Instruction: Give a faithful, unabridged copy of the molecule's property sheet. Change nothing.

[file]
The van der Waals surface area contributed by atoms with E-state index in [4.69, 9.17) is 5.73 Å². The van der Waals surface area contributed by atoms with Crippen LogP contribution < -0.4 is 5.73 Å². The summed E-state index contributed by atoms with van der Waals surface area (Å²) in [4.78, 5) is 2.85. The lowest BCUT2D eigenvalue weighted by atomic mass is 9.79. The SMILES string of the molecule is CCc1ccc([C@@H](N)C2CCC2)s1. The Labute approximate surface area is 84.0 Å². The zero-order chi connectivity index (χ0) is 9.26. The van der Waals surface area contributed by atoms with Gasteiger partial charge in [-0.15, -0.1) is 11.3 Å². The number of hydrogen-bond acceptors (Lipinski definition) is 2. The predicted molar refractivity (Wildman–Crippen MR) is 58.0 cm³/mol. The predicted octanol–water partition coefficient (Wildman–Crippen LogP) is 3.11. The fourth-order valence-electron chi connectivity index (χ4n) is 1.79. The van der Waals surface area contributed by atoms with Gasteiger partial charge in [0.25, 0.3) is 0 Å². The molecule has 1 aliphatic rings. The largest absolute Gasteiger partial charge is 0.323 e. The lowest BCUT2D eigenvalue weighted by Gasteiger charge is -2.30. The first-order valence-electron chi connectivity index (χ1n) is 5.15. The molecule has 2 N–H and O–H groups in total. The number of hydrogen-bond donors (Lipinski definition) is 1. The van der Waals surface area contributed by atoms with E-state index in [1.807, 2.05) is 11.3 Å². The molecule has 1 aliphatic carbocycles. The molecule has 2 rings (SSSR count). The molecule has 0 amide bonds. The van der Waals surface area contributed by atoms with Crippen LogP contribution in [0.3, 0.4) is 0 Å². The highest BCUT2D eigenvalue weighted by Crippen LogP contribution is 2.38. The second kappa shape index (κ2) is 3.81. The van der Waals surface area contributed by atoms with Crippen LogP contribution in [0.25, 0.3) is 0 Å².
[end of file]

The van der Waals surface area contributed by atoms with E-state index in [4.69, 9.17) is 5.73 Å². The van der Waals surface area contributed by atoms with Crippen LogP contribution < -0.4 is 5.73 Å². The summed E-state index contributed by atoms with van der Waals surface area (Å²) in [4.78, 5) is 2.85. The lowest BCUT2D eigenvalue weighted by atomic mass is 9.79. The SMILES string of the molecule is CCc1ccc([C@@H](N)C2CCC2)s1. The Labute approximate surface area is 84.0 Å². The zero-order chi connectivity index (χ0) is 9.26. The van der Waals surface area contributed by atoms with Gasteiger partial charge in [-0.15, -0.1) is 11.3 Å². The number of hydrogen-bond acceptors (Lipinski definition) is 2. The predicted molar refractivity (Wildman–Crippen MR) is 58.0 cm³/mol. The predicted octanol–water partition coefficient (Wildman–Crippen LogP) is 3.11. The fourth-order valence-electron chi connectivity index (χ4n) is 1.79. The van der Waals surface area contributed by atoms with Gasteiger partial charge in [0.25, 0.3) is 0 Å². The molecule has 1 aliphatic rings. The largest absolute Gasteiger partial charge is 0.323 e. The lowest BCUT2D eigenvalue weighted by Gasteiger charge is -2.30. The first-order valence-electron chi connectivity index (χ1n) is 5.15. The molecule has 2 N–H and O–H groups in total. The number of hydrogen-bond donors (Lipinski definition) is 1. The van der Waals surface area contributed by atoms with E-state index in [1.807, 2.05) is 11.3 Å². The molecule has 1 aliphatic carbocycles. The molecule has 2 rings (SSSR count). The molecule has 0 amide bonds. The van der Waals surface area contributed by atoms with Crippen LogP contribution in [0.3, 0.4) is 0 Å². The highest BCUT2D eigenvalue weighted by Crippen LogP contribution is 2.38. The second kappa shape index (κ2) is 3.81. The van der Waals surface area contributed by atoms with Crippen LogP contribution in [0.25, 0.3) is 0 Å².